Drymophila squamata M.H.K. Lichtenstein, 1823.
OTHER COMMON NAMES
French: Grisin йcaillй; German: Schuppenameisenfдnger; Spanish: Tiluchн Escamado.
5 in (11.5 cm), with a long tail.
Eastern coastal Brazil.
Below 2,000 ft (600 m) in understory vegetation of humid tropical forest, forest-edges, and mature secondary forest.
Nonmigratory pairs defend a breeding territory. Song is a raspy series of descending notes, sometimes echoed by the female.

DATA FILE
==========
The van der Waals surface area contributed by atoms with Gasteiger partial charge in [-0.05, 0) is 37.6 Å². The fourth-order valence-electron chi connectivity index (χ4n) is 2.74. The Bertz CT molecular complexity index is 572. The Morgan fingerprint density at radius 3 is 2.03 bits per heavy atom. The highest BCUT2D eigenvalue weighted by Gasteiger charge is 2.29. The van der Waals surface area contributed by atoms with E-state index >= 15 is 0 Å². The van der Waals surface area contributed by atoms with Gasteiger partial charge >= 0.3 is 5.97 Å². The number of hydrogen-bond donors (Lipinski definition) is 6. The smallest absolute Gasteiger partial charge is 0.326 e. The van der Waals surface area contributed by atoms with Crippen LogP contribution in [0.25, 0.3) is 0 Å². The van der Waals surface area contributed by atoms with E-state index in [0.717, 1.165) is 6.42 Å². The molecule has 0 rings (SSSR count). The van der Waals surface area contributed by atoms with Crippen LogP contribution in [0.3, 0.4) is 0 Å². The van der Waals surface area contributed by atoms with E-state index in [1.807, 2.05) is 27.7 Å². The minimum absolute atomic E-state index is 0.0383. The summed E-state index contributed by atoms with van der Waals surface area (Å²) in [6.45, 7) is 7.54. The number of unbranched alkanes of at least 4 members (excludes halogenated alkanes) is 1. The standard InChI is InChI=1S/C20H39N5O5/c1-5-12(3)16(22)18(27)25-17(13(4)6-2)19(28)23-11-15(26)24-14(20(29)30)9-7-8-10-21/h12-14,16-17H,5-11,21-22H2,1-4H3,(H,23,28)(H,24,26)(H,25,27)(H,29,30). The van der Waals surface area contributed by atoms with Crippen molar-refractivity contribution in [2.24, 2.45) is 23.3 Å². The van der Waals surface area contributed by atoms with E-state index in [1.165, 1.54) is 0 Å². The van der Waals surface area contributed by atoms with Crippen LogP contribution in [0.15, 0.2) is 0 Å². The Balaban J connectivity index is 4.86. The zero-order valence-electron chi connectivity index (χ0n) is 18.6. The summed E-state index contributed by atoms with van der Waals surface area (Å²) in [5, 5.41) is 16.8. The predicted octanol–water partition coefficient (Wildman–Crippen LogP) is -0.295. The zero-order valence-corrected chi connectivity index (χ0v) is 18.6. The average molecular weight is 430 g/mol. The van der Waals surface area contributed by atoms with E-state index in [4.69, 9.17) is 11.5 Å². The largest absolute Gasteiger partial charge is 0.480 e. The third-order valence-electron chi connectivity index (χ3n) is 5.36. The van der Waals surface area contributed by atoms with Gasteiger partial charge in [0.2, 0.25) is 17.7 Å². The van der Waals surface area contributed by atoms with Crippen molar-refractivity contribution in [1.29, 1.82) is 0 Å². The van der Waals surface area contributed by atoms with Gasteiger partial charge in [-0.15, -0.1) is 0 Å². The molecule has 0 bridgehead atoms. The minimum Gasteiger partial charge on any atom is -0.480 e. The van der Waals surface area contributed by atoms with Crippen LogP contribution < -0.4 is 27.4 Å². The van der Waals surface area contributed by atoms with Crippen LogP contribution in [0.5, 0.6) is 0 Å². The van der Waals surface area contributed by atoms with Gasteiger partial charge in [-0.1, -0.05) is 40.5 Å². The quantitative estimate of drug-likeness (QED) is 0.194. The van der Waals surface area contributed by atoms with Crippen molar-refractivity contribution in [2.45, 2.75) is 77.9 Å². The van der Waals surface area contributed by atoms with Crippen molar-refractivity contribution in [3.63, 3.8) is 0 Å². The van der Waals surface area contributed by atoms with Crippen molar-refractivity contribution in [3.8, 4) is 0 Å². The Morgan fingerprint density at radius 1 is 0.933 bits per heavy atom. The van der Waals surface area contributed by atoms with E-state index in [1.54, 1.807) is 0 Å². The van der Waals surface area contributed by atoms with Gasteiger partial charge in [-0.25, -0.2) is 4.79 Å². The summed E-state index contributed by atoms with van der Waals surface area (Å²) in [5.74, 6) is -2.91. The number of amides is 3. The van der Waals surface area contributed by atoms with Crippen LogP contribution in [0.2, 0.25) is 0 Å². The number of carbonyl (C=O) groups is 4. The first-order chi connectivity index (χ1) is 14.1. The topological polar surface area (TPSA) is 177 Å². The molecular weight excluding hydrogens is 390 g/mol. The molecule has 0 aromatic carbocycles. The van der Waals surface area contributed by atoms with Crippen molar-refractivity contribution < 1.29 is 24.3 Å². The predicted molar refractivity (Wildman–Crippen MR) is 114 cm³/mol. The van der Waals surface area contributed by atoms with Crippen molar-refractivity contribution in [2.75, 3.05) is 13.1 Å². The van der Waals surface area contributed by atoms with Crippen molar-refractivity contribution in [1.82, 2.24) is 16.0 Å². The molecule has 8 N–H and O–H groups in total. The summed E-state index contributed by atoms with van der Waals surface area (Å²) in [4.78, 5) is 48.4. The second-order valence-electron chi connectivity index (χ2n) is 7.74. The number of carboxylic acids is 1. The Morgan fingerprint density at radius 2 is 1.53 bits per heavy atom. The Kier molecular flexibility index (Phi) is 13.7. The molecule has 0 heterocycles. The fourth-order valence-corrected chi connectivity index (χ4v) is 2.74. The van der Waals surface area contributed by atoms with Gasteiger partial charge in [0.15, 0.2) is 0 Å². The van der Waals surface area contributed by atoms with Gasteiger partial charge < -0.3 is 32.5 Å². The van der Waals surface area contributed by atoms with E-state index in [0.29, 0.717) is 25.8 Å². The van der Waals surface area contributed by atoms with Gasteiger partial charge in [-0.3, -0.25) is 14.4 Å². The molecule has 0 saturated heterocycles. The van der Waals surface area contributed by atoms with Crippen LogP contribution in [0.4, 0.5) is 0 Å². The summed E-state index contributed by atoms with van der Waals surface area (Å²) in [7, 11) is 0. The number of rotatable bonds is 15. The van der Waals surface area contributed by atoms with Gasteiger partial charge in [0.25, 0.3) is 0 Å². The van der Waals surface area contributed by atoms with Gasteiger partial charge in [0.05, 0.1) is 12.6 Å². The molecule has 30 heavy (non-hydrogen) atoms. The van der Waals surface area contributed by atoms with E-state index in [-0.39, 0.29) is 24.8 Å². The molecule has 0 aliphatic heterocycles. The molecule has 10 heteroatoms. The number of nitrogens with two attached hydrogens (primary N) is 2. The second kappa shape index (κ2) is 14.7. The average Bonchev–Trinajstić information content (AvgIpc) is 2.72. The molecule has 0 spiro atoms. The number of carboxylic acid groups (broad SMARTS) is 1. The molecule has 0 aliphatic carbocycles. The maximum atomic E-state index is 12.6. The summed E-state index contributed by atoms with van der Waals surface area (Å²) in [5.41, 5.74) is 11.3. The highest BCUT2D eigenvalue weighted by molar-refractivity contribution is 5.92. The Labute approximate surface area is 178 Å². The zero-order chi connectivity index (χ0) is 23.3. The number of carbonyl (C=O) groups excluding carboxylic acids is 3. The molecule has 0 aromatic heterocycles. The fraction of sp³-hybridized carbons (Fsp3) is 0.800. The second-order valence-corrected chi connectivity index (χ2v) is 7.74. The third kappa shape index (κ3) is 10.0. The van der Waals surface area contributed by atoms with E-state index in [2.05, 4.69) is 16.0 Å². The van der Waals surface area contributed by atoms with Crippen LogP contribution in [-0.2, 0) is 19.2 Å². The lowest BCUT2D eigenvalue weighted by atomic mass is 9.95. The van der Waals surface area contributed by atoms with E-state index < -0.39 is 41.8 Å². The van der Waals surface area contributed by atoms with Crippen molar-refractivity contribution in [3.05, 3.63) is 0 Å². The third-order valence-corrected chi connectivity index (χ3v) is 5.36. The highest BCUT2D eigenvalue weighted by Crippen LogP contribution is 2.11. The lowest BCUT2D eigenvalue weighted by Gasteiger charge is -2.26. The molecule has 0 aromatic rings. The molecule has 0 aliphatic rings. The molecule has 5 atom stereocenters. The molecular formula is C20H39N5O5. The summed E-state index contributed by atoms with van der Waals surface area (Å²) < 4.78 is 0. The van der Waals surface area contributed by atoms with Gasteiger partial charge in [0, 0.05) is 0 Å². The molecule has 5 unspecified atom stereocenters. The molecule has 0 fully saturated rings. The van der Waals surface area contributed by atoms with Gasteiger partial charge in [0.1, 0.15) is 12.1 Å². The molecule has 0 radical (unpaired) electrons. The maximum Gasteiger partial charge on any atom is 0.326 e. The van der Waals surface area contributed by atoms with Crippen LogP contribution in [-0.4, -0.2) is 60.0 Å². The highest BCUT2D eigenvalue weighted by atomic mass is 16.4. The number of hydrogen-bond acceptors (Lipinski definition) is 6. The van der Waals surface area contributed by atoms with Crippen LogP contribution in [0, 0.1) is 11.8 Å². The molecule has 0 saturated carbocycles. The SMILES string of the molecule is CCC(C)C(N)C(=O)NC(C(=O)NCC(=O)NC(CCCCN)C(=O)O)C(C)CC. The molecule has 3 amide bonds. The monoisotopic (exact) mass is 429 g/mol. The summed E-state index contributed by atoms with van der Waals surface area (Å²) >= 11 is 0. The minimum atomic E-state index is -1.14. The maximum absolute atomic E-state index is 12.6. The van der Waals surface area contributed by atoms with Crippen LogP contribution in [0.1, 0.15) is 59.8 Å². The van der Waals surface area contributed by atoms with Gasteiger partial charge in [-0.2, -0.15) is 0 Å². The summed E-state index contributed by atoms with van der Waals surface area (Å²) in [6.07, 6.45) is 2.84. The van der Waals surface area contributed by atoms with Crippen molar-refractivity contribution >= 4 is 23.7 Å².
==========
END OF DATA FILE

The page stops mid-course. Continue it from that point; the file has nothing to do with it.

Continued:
FEEDING ECOLOGY AND DIET
Glean insects and other arthropods from foliage in dense vegetation near ground level.
Monogamous pairs bond for life, typically lay two eggs, and share incubation and care of nestlings and fledglings.
Not threatened. Locally abundant.
SIGNIFICANCE TO HUMANS
No direct significance, except for the indirect economic benefits of bird-watching and ecotourism.
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